The United States unsurprisingly has the most billionaires by far, with 927 according to Wealth-X. Jeff Bezos and Elon Musk have quite a bit of company at the top. 

Who Are the Richest People In Canada?

Here are Canada’s top 10 richest people, according to Forbes’ 2022 billionaires ranking. All figures are in USD because that’s how Forbes does things.

You’ll notice some familiar names, like Lululemon’s Chip Wilson, David Thomson of Thomson Reuters, and the name British Columbians see on every other billboard and license plate holder: Jim Pattison.

But you might also notice some fresh faces. Changpeng Zhao is now head and shoulders above the number two spot on the list. He's the founder of Binance, the largest cryptocurrency exchange in the world. That’s good for number 19 on the world’s billionaires list.

One surprising face who's fallen off the list: Tobi Lutke, the founder of e-commerce giant Shopify. His net worth was $9.8 billion in 2021 but fell to $5 billion this year as Shopify's stock has taken a massive hit. That's enough to edge him out of the top 10. 

  1. Changpeng Zhao ($65 billion)
  2. David Thomson & family ($49.2 billion)
  3. Jim Pattison ($12.2 billion)
  4. David Cheriton ($10.9 billion)
  5. Joseph Tsai ($8.4 billion)
  6. Anthony von Mandl ($8.4 billion)
  7. Mark Scheinberg ($5.3 billion)
  8. Chip Wilson ($5.3 billion)
  9. Alain Bouchard ($5 billion)
  10. Huang Chulong ($5 billion)

How Hard Is it to Become a Millionaire in Canada?

That’s a hard question to answer because a lot of it depends on your situation. Can your parents give you a loan to start a business and put a down payment on a home? Then it might not be that hard. 

People working minimum wage jobs just to get by can still accomplish it — but it’ll be a lot more difficult. A person needs to be diligent to save enough money to invest or put into business ventures while making sure to not put comfort at risk.

Fortunately, there are things we can do to make every dollar stretch further, and save for the future. Implementing a simple 50/30/20 budget can help us think more critically about how we spend money.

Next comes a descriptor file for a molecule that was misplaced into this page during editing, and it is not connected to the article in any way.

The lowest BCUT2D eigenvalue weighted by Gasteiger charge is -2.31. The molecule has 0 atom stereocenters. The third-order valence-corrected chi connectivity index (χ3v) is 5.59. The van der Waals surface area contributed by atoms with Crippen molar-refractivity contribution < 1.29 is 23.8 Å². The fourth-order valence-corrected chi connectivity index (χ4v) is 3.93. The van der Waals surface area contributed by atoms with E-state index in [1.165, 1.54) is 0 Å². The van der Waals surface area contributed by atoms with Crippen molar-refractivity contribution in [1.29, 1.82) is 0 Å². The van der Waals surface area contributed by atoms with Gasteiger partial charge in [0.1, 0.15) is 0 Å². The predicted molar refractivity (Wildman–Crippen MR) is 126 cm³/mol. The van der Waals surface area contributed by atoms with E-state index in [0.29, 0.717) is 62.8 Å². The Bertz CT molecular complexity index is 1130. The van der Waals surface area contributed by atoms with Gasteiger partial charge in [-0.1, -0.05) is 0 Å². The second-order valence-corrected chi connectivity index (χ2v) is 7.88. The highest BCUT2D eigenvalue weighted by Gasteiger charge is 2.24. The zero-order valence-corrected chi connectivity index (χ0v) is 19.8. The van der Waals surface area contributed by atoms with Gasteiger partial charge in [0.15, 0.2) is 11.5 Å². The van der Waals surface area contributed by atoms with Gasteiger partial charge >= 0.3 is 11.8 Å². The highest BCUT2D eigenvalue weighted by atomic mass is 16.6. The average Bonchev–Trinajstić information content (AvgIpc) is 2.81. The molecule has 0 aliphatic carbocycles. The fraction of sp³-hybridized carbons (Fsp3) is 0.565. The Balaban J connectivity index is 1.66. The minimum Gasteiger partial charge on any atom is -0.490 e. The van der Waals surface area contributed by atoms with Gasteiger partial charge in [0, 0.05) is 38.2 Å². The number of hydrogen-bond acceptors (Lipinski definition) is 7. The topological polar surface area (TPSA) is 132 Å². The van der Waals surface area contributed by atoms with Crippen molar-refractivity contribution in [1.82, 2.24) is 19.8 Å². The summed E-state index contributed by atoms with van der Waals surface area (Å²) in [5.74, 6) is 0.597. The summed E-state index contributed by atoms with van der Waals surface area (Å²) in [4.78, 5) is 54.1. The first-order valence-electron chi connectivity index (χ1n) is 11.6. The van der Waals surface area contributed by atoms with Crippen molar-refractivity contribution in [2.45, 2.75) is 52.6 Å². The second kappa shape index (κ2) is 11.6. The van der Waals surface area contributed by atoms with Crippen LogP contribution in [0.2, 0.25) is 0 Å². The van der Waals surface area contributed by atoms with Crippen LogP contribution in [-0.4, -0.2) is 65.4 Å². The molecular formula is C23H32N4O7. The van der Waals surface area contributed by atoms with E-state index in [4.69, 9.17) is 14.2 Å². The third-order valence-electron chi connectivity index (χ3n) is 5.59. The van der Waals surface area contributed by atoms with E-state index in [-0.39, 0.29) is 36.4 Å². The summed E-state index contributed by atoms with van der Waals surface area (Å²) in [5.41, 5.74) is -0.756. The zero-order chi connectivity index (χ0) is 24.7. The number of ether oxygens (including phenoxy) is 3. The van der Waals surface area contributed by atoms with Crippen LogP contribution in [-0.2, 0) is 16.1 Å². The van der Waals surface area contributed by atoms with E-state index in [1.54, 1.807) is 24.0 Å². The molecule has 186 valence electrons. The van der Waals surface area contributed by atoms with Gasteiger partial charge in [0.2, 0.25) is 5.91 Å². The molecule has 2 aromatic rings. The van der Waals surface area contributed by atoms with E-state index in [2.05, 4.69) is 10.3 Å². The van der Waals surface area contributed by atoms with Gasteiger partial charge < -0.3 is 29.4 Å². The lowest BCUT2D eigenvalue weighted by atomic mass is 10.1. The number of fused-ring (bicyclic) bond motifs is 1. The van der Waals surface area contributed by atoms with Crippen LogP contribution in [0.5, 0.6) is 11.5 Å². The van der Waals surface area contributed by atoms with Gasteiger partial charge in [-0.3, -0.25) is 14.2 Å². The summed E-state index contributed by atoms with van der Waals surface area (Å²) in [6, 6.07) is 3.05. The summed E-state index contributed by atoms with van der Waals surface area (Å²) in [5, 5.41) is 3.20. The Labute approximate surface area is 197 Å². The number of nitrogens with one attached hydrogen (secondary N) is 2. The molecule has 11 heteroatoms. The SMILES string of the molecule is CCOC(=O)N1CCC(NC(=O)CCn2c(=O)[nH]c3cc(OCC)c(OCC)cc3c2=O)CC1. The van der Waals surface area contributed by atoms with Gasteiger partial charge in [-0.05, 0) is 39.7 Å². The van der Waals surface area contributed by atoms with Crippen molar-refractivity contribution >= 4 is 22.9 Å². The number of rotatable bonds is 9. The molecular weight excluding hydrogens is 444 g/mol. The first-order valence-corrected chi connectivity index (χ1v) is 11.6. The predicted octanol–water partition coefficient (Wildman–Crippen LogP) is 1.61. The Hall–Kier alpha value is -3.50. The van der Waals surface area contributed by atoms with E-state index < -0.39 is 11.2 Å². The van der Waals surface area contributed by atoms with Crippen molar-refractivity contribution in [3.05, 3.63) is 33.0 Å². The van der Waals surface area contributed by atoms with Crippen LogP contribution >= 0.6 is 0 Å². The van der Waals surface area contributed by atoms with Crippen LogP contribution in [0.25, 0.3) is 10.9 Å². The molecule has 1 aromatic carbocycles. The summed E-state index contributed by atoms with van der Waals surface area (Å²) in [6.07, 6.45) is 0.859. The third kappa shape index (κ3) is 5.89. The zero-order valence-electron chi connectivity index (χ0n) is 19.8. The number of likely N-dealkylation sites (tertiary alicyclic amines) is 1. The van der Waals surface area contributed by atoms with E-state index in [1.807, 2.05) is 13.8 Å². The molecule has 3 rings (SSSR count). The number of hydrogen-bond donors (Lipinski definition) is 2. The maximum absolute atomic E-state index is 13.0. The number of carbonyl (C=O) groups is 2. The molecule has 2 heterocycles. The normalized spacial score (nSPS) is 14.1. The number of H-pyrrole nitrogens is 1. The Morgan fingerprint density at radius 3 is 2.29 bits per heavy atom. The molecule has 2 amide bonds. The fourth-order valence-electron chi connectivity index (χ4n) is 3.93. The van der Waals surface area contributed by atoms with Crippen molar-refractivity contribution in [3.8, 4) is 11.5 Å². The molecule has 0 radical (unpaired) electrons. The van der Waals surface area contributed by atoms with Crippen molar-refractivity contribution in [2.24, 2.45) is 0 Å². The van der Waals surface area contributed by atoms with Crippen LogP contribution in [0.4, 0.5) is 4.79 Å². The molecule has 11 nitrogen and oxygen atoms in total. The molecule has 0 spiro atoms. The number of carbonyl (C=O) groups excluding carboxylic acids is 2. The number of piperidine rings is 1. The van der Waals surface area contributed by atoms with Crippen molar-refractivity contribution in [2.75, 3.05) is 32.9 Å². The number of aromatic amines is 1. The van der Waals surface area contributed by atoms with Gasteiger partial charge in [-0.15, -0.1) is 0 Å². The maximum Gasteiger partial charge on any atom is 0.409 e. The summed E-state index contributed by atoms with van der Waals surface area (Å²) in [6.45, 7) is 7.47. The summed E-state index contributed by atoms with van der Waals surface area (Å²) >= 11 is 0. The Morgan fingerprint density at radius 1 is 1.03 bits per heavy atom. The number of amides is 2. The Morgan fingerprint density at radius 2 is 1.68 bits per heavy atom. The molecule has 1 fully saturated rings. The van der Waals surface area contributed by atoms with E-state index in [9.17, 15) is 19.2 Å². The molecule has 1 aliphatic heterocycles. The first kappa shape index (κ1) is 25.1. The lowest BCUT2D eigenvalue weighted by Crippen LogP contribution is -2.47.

And investing wisely, for the long term, can set you up with a nest egg you never thought possible. 

FAQs

What is the average net worth in Canada?

The average net worth for all Canadians in 2019 was $329,900, according to Statistics Canada. But that number changes a ton depending on age. Here’s a breakdown:

  • Under 35: $48,800
  • 35 to 44: $234,400
  • 45 to 54: $521,100
  • 55 to 64: $690,000
  • 65 and older: $543,000

What is the income of the top 5% in Canada?

As of 2019, the top 5% of income earners in Canada made an average of $236,400 a year, according to StatsCan.

The top 1% in Canada made an average of $513,700. You need to make at least $250,300 to be included in the top 1% of income earners in Canada.

The top 0.1% made $1,774,500 — and the top 0.01% made $6,411,800...

How much money do I need to retire comfortably in Canada?

Fortunately, our government has created a tool that will tell you exactly what you need to know. It’s a short survey on your retirement goals, current spending and income, and expected spending in retirement. 

Once it crunches the numbers, you should have an idea of how much you’ll have to save right now to be comfy.

Final Thoughts

Canada has its fair share of millionaires. 

And whether you started a successful business like Shopify or a massively popular crypto exchange like Binance; timed the housing market perfectly; were diligent with your savings and investments; or rode to the moon on Dogecoin, there are several ways to join their ranks.

I hope you've found this exploration of Canadian millionaires useful — and that it's given you an idea or two about how to become one yourself.

Disclaimer: The writer of this article or employees of Stocktrades Ltd may have positions in securities listed in this article. Stocktrades Ltd may also be compensated via affiliate links in this post.

Jack Hauen

About the author

Jack Hauen is a journalist, freelance writer, and aspiring professional credit card churner. His reporting has appeared in Canada's top publications, including the Globe and Mail, Toronto Star and National Post. When he's not lurking r/PersonalFinanceCanada he can often be found in the Algonquin backcountry, wheezing through a portage that looked smaller on the map.